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Search PLoS Journals authors.


  q = NULL,
  fl = "id",
  fq = NULL,
  sort = NULL,
  start = 0,
  limit = 10,
  sleep = 6,
  errors = "simple",
  proxy = NULL,
  callopts = NULL,
  progress = NULL,



Search terms (character). You can search on specific fields by doing 'field:your query'. For example, a real query on a specific field would be 'author:Smith'.


Fields to return from search (character) [e.g., 'id,title'], any combination of search fields (see the dataset plosfields)


List specific fields to filter the query on (if NA, all queried). The options for this parameter are the same as those for the fl parameter. Note that using this parameter doesn't influence the actual query, but is used to filter the results to a subset of those you want returned. For example, if you want full articles only, you can do 'doc_type:full'. In another example, if you want only results from the journal PLOS One, you can do 'journal_key:PLoSONE'. See journalnamekey for journal abbreviations.


Sort results according to a particular field, and specify ascending (asc) or descending (desc) after a space; see examples. For example, to sort the counter_total_all field in descending fashion, do sort='counter_total_all desc'


Record to start at (used in combination with limit when you need to cycle through more results than the max allowed=1000). See Pagination below


Number of results to return (integer). Setting limit=0 returns only metadata. See Pagination below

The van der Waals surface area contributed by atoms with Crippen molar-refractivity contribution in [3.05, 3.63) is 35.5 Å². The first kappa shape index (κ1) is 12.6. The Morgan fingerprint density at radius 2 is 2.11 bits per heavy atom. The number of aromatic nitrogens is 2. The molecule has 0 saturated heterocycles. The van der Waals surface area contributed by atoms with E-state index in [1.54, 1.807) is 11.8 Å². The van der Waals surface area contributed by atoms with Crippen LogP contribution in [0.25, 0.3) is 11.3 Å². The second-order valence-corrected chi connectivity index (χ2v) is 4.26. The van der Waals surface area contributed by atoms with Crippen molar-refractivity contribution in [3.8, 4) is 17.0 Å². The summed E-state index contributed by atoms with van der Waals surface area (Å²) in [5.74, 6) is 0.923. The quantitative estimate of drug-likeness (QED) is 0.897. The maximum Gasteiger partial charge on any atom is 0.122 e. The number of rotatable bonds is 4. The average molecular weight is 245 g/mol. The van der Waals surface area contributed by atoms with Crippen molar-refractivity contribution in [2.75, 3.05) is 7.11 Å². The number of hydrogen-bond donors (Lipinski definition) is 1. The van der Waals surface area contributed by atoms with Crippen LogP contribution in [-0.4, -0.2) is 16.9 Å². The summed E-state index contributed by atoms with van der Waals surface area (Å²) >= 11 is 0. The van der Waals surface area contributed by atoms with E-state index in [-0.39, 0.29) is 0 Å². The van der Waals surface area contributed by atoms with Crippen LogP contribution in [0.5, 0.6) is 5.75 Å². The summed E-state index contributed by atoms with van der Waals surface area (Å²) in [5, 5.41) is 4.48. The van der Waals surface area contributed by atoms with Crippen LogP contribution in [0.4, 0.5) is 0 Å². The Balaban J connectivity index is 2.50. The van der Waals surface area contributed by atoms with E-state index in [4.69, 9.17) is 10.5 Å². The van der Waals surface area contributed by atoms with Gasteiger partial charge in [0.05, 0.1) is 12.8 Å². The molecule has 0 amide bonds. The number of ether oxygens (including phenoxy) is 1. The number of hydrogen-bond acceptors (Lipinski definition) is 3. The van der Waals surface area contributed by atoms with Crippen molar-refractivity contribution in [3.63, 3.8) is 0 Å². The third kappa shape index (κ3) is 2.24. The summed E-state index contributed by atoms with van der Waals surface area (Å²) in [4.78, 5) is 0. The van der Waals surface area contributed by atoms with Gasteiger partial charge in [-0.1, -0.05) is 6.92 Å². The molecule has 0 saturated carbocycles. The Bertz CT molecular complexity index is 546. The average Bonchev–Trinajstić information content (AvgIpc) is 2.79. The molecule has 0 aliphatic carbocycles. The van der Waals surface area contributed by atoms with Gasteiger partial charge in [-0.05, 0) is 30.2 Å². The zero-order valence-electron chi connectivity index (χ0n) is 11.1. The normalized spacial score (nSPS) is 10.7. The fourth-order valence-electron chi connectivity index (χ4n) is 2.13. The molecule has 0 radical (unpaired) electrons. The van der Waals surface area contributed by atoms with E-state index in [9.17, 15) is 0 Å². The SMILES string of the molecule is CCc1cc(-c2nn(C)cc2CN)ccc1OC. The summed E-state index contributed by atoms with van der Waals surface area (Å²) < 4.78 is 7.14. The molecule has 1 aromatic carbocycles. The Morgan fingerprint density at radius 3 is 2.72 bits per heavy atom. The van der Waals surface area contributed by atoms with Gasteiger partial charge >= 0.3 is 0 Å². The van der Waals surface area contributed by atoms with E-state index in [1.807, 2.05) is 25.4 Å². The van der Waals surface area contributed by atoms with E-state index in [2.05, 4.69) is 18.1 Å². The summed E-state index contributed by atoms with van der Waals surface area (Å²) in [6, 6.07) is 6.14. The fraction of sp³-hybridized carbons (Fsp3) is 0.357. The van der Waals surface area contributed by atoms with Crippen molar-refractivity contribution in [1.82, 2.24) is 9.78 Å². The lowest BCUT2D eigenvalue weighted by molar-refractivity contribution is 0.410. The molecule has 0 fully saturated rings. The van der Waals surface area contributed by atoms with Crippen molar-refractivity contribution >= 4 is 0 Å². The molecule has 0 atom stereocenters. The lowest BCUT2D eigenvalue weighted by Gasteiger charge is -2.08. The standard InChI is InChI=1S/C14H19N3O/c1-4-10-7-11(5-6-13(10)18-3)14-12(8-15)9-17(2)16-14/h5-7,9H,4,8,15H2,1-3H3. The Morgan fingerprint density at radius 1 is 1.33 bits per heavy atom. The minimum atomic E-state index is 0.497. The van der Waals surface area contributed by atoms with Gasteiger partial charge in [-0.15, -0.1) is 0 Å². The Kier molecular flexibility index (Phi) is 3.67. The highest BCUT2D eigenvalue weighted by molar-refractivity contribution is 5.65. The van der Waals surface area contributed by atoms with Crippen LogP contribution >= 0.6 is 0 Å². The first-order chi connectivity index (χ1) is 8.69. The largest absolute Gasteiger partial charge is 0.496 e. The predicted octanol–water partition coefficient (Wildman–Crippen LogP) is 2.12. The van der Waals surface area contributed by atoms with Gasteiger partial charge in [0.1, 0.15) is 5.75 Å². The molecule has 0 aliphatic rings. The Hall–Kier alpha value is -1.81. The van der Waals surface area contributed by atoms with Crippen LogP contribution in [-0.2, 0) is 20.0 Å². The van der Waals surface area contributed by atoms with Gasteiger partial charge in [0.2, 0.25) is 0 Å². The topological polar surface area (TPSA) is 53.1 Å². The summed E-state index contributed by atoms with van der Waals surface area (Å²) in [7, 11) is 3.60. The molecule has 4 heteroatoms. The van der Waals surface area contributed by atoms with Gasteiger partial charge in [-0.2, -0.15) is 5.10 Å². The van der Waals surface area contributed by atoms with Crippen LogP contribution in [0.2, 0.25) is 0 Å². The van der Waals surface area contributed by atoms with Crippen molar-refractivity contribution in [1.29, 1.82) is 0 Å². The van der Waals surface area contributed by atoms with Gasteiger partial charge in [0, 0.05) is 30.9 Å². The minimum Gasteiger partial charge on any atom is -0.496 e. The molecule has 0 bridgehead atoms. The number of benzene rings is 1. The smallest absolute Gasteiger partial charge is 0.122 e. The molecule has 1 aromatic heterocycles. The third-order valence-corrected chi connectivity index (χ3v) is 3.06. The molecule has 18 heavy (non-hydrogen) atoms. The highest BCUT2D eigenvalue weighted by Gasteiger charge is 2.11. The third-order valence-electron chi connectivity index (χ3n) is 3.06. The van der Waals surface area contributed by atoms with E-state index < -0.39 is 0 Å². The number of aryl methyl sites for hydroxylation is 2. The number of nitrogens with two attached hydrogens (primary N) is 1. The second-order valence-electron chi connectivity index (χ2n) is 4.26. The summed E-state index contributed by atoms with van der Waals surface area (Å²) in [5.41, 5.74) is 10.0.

Number of seconds to wait between requests. No need to use this for a single call to searchplos. However, if you are using searchplos in a loop or lapply type call, do sleep parameter is used to prevent your IP address from being blocked. You can only do 10 requests per minute, so one request every 6 seconds is about right.


(character) One of simple or complete. Simple gives http code and error message on an error, while complete gives both http code and error message, and stack trace, if available.


List of arguments for a proxy connection, including one or more of: url, port, username, password, and auth. See proxy for help, which is used to construct the proxy connection.


(list) optional curl options passed to HttpClient


a function with logic for printing a progress bar for an HTTP request, ultimately passed down to curl. only supports httr::progress()


Additional Solr arguments


Author names, in addition to any other fields requested in a data.frame.




Read more about faceting here: url

Website vs. API behavior

Don't be surprised if queries you perform in a scripting language, like using rplos in R, give different results than when searching for articles on the PLOS website. I am not sure what exact defaults they use on their website. There are a few things to consider. You can tweak which types of articles are returned: Try using the article_type filter in the fq parameter. For which journal to search, e.g., do 'journal_key:PLoSONE'. See journalnamekey() for journal abbreviations.

Phrase searching

To search phrases, e.g., synthetic biology as a single item, rather than separate occurrences of synthetic and biology, simply put double quotes around the phrase. For example, to search for cases of synthetic biology, do searchplos(q = '"synthetic biology"').

You can modify phrase searches as well. For example, searchplos(q = '"synthetic biology" ~ 10') asks for cases of synthetic biology within 10 words of each other. See examples.


The searchplos function and the many functions that are wrappers around searchplos all do paginatino internally for you. That is, if you request for example, 2000 results, the max you can get in any one request is 1000, so we'll do two requests for you. And so on for larger requests.

You can always do your own paginatino by doing a lapply type call or a for loop to cycle through pages of results.


if (FALSE) {
plosauthor('Smith', 'id', limit=50)
plosauthor(q='Smith', fl=c('id','author'), limit=10)